Turkey’s recent June elections have produced a religiously diverse parliament that the country has not seen since the 1950s. A total of seven non-Muslim deputies—three Armenian Apostolic, one Arab Orthodox, one Syriac Christian, and two Yazidis—were elected from the lists of three different parties. It is a mistake, however, to dwell on the success of minority candidates in a country at risk of moving not toward greater tolerance, but to scapegoating and religious and ethnic exclusivism.
Optimists argue that, after the recent elections which delivered a setback to President Recep Tayyip Erdogan’s bid to consolidate power, Turkey’s political climate is finally ripe for the pluralism that has long been the goal of a new generation that is coming of age. But this is not the arrival of a Turkish political spring. If anything, we may be about to enter a long winter of discontent.
In theory and in practice, Turkey can and should be a beacon of religious pluralism and a model for peaceful coexistence in a region plagued by religious coercion, mass killing, and ethnic cleansing. The Gezi Park protests of June 2013, the first large-scale challenge to Erdoğan’s autocratic rule, produced much celebrated scenes of diversity: women in headscarves rallying alongside LGBT activists, Marxists standing guard to protect “Anti-Capitalist Muslims” during their prayers, and atheists and Muslims breaking fast together at opentable gatherings.
Such celebrations of diversity, however, fail to conceal the enormity of sectarianism and polarization in today’s Turkey. Under twelve years of Erdoğan’s Justice and Development Party— Adalet ve Kalkınma Partisi (AKP)—rule, the country has been a steady diet of hate, prejudice, and intolerance by top government officials. Turkey’s political culture also enabled perpetrators of hate speech and crimes not only to escape justice but to enjoy praise and promotions. This toxic climate, as the Anti-Defamation League (ADL)’s Global Index of anti-Semitism shows, has produced a Turkey that is even more anti-Semitic than Iran. According to the 2015 survey, an appalling 71 percent of Turkish citizens harbor anti-Semitic attitudes.
To make matters worse, Turkey’s new parliament, celebrated by many pundits for its minority members, has a fault line that could further escalate Turkey’s sectarian tensions. Two of the four parties represented in the Turkish parliament—the Islamist-rooted AKP and the right-wing nationalist Nationalist Movement Party (MHP)—are comprised entirely of Sunni Muslim deputies, with the exception of a token Armenian elected on the AKP list.
Moreover, although Alevis—adherents of an offshoot of Shi’ite Islam who make up 10 to 15 percent of the population—gave the AKP and MHP 7 percent of their vote, these parties chose to exclude non-Sunnis entirely from their ranks. If the current coalition talks lead to an AKP-MHP partnership, the governing bloc and its cabinet would exclude participation of religious minorities.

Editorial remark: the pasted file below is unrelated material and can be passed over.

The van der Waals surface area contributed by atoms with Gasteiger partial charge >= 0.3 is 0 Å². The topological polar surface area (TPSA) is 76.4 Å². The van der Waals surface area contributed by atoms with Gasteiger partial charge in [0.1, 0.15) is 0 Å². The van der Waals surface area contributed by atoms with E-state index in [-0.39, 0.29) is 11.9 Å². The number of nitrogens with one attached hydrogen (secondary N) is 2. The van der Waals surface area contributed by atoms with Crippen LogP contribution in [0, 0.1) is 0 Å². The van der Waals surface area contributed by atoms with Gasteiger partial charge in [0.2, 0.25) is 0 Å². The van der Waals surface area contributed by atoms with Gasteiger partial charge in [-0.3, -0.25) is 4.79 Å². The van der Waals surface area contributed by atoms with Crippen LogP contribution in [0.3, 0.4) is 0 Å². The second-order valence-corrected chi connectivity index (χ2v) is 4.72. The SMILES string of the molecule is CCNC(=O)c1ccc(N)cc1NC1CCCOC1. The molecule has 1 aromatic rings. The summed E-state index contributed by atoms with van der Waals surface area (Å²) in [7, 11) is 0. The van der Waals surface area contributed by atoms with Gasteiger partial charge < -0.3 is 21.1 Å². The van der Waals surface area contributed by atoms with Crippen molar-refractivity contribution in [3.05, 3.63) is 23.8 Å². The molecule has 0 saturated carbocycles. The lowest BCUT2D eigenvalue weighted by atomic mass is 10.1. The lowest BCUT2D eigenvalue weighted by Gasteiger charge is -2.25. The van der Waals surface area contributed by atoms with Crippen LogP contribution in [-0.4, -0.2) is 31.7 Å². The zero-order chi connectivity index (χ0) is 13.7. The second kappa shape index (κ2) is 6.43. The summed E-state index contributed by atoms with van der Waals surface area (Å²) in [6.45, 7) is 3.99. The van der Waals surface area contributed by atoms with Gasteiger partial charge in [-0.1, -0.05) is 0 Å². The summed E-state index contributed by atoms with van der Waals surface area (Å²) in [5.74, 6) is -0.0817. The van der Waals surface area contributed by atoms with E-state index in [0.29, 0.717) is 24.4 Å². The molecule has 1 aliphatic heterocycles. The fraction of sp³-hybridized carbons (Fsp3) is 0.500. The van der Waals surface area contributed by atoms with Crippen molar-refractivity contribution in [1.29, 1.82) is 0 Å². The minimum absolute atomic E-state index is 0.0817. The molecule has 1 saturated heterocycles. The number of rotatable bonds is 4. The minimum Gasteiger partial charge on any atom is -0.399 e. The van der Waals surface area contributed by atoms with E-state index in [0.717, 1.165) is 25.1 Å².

Were this AKP-MHP coalition to materialize, ethnic diversity would also suffer. The People’s Democratic Party (HDP) and the Republican People’s Party (CHP) combined received 64 percent of the Kurdish vote. But the AKP’s coalition with the MHP would leave a significant majority of Kurds out. This could only spell trouble for Turkey’s precarious Kurdish peace process and strained relations with Kurdish entities across the region.
Such policies of exclusion are President Erdoğan’s preference. After all it was under Erdoğan’s leadership that the AKP turned Alevis and non-Muslim minorities into scapegoats. While the AKP group had three Alevi deputies in 2007, the number came down to one in 2011, and finally to zero in 2015. This was accompanied by the rise in Erdoğan’s hate speech targeting Alevis, especially following the election of an Alevi as the leader of the secular opposition party CHP in May 2010. Erdoğan’s loyal followers in the AKP and among civil servants did not hesitate to follow suit.
This toxic political climate has become contagious. There are signs that the MHP might be joining Erdoğan’s politics of sectarian hate as part of an attempt to court the AKP for a potential coalition partnership. The MHP deputy whip recently announced that his party chose not to vote for the CHP’s candidate for the speaker of the parliament, because it would be perceived as voting for a party “without religion and without faith,” a common slur against Alevi and secular individuals in Turkey.
As the makeup of the next Turkish government hangs in the balance, it is clear that the AKP and the MHP could easily build a monolithic coalition bloc catering to Turkish and Sunni exclusivist sentiments. This partnership would have 57 percent of the popular vote and more than three-fifths of the seats in the parliament necessary to amend the constitution unilaterally to empower Erdoğan with a more muscular presidency. Such an ostensibly solid and stable alliance, however, would come at the expense of Turkey’s already strained democracy and pluralism.
Turkey survived two rounds of Nationalist Front coalitions in 1975 and 1977 which also brought right-wing nationalists and Islamists together. Citizens who endured those years vividly remember the dark days of repression and mass murder. The ensuing polarization and escalation of violence left more than 5,000 people dead on both ends of the political spectrum in less than five years, and paved the way for sectarian clashes and pogroms against Alevis.
If Turkey chooses the path of ethnic and sectarian polarization once again, it will not take long for the country’s false spring to turn into an intolerant winter.
Aykan Erdemir is a former member of the Turkish parliament and a nonresident fellow at Foundation for Defense of Democracies. @aykan_erdemir.